Abstract 18867: Long Term Outcome With Left Cardiac Sympathetic Denervation in Patients With Long QT Syndrome

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Abstract

Introduction: Beta-blocker (BB) therapy is very effective in preventing Sudden Cardiac Death (SCD) and syncope in patients with Long QT Syndrome (LQTS). In patients who had cardiac events while treated with BB, Left Cardiac Sympathetic Denervation (LCSD) has been shown to be effective treatment in the short term. However, long term outcomes with LCSD are not available.

Methods: We studied 57 patients with LQTS who had LCSD after BB treatment failure, from the Rochester, New York LQTS registry. The primary endpoint was life threatening cardiac events comprised of SCD or Aborted Cardiac Arrest (ACA). The secondary end point was syncope. Event rates per year were calculated and compared before and after LCSD.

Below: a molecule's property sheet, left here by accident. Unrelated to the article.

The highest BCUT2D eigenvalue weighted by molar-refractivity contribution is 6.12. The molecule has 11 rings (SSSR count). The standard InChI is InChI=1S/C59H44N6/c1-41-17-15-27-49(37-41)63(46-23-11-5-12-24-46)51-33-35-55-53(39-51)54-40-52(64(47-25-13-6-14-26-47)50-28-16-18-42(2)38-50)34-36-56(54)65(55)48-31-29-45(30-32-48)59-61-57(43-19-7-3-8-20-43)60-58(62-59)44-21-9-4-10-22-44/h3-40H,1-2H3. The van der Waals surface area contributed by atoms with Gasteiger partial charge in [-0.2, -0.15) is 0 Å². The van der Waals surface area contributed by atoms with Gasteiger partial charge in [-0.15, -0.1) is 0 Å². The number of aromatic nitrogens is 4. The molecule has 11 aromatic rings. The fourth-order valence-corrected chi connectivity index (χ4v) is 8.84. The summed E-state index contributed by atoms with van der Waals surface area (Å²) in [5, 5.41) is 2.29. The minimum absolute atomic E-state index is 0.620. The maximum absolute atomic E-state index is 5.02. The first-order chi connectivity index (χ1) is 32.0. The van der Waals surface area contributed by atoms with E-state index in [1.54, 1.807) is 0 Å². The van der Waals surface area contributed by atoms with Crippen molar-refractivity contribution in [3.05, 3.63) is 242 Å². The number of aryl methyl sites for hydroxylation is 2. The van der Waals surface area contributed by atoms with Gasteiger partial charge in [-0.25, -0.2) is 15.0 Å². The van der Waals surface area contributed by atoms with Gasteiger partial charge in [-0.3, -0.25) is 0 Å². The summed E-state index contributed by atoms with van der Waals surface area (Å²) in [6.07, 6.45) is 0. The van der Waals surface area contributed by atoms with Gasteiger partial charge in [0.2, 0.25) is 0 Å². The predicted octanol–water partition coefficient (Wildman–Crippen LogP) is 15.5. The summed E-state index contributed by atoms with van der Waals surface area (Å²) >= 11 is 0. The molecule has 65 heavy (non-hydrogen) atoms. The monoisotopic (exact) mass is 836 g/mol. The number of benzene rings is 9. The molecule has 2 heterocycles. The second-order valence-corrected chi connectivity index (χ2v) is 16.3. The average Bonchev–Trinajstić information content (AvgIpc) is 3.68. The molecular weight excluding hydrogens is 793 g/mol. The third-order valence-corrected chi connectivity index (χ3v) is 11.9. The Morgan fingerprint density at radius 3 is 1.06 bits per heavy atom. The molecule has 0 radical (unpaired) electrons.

Results: The mean±SD follow up time post LCSD was 14±9 years. The mean±SD age at the time of LCSD was 20±12 years. The mean±SD QTc was 525±68 msec. The event rate per year for ACA was 1.30 prior to LCSD and 0.33 post LCSD (p<.001). The event rate per year for syncope was 9.94 prior to LCSD and 2.83 post LCSD (p<.001). Importantly, Kaplan Meier estimates showed that twenty years post LCSD 29% of the patients had ACA/SCD and 45% had syncope.

Conclusions: In high risk LQTS patients who had BB treatment failure LCSD is effective in reducing the risk for SCD/ACA and syncope. Nevertheless, in the long term about a third of the patients will experience life threatening cardiac event and therefore LCSD should only be used in conjunction with implantable cardioverter defibrillator for the prevention of SCD.

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